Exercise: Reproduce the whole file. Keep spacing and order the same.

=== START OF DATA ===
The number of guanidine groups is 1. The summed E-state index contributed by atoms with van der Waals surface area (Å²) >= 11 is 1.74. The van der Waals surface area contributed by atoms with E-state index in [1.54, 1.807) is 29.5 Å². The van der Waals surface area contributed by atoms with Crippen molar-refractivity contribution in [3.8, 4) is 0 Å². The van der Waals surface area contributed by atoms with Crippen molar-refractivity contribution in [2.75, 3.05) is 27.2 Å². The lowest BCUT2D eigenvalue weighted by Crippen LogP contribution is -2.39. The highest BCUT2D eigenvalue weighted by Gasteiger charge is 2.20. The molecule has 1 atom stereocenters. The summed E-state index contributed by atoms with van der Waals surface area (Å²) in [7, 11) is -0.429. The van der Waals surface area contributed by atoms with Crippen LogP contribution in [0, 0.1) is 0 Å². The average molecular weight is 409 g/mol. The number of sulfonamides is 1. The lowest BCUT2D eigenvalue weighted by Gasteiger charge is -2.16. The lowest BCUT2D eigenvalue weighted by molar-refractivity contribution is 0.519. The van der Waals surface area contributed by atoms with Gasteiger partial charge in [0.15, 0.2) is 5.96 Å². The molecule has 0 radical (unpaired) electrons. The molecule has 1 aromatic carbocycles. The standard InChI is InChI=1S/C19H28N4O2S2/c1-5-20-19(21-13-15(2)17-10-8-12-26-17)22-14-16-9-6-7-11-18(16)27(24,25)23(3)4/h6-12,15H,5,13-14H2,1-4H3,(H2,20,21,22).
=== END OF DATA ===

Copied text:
The number of guanidine groups is 1. The summed E-state index contributed by atoms with van der Waals surface area (Å²) >= 11 is 1.74. The van der Waals surface area contributed by atoms with E-state index in [1.54, 1.807) is 29.5 Å². The van der Waals surface area contributed by atoms with Crippen molar-refractivity contribution in [3.8, 4) is 0 Å². The van der Waals surface area contributed by atoms with Crippen molar-refractivity contribution in [2.75, 3.05) is 27.2 Å². The lowest BCUT2D eigenvalue weighted by Crippen LogP contribution is -2.39. The highest BCUT2D eigenvalue weighted by Gasteiger charge is 2.20. The molecule has 1 atom stereocenters. The summed E-state index contributed by atoms with van der Waals surface area (Å²) in [7, 11) is -0.429. The van der Waals surface area contributed by atoms with Crippen LogP contribution in [0, 0.1) is 0 Å². The average molecular weight is 409 g/mol. The number of sulfonamides is 1. The lowest BCUT2D eigenvalue weighted by Gasteiger charge is -2.16. The lowest BCUT2D eigenvalue weighted by molar-refractivity contribution is 0.519. The van der Waals surface area contributed by atoms with Gasteiger partial charge in [0.15, 0.2) is 5.96 Å². The molecule has 0 radical (unpaired) electrons. The molecule has 1 aromatic carbocycles. The standard InChI is InChI=1S/C19H28N4O2S2/c1-5-20-19(21-13-15(2)17-10-8-12-26-17)22-14-16-9-6-7-11-18(16)27(24,25)23(3)4/h6-12,15H,5,13-14H2,1-4H3,(H2,20,21,22).